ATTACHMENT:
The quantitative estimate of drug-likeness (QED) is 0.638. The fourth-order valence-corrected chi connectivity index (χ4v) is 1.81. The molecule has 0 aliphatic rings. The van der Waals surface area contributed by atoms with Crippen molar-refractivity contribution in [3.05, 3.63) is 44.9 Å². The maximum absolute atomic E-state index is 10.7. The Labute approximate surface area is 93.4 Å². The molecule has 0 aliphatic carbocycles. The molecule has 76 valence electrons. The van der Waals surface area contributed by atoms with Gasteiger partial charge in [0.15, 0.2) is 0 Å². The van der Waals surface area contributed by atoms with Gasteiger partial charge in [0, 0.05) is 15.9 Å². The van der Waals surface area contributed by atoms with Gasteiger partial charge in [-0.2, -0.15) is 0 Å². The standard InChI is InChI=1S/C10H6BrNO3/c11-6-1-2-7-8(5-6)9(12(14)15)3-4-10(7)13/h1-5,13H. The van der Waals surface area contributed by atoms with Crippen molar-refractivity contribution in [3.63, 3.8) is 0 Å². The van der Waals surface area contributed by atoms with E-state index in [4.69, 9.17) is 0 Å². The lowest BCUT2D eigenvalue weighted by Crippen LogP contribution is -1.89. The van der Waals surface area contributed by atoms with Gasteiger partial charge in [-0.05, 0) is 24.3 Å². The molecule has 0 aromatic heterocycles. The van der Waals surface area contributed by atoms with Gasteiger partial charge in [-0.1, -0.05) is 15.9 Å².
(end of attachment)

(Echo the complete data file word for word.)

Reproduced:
The quantitative estimate of drug-likeness (QED) is 0.638. The fourth-order valence-corrected chi connectivity index (χ4v) is 1.81. The molecule has 0 aliphatic rings. The van der Waals surface area contributed by atoms with Crippen molar-refractivity contribution in [3.05, 3.63) is 44.9 Å². The maximum absolute atomic E-state index is 10.7. The Labute approximate surface area is 93.4 Å². The molecule has 0 aliphatic carbocycles. The molecule has 76 valence electrons. The van der Waals surface area contributed by atoms with Gasteiger partial charge in [0.15, 0.2) is 0 Å². The van der Waals surface area contributed by atoms with Gasteiger partial charge in [0, 0.05) is 15.9 Å². The van der Waals surface area contributed by atoms with Gasteiger partial charge in [-0.2, -0.15) is 0 Å². The standard InChI is InChI=1S/C10H6BrNO3/c11-6-1-2-7-8(5-6)9(12(14)15)3-4-10(7)13/h1-5,13H. The van der Waals surface area contributed by atoms with Crippen molar-refractivity contribution in [3.63, 3.8) is 0 Å². The van der Waals surface area contributed by atoms with E-state index in [4.69, 9.17) is 0 Å². The lowest BCUT2D eigenvalue weighted by Crippen LogP contribution is -1.89. The van der Waals surface area contributed by atoms with Gasteiger partial charge in [-0.05, 0) is 24.3 Å². The molecule has 0 aromatic heterocycles. The van der Waals surface area contributed by atoms with Gasteiger partial charge in [-0.1, -0.05) is 15.9 Å².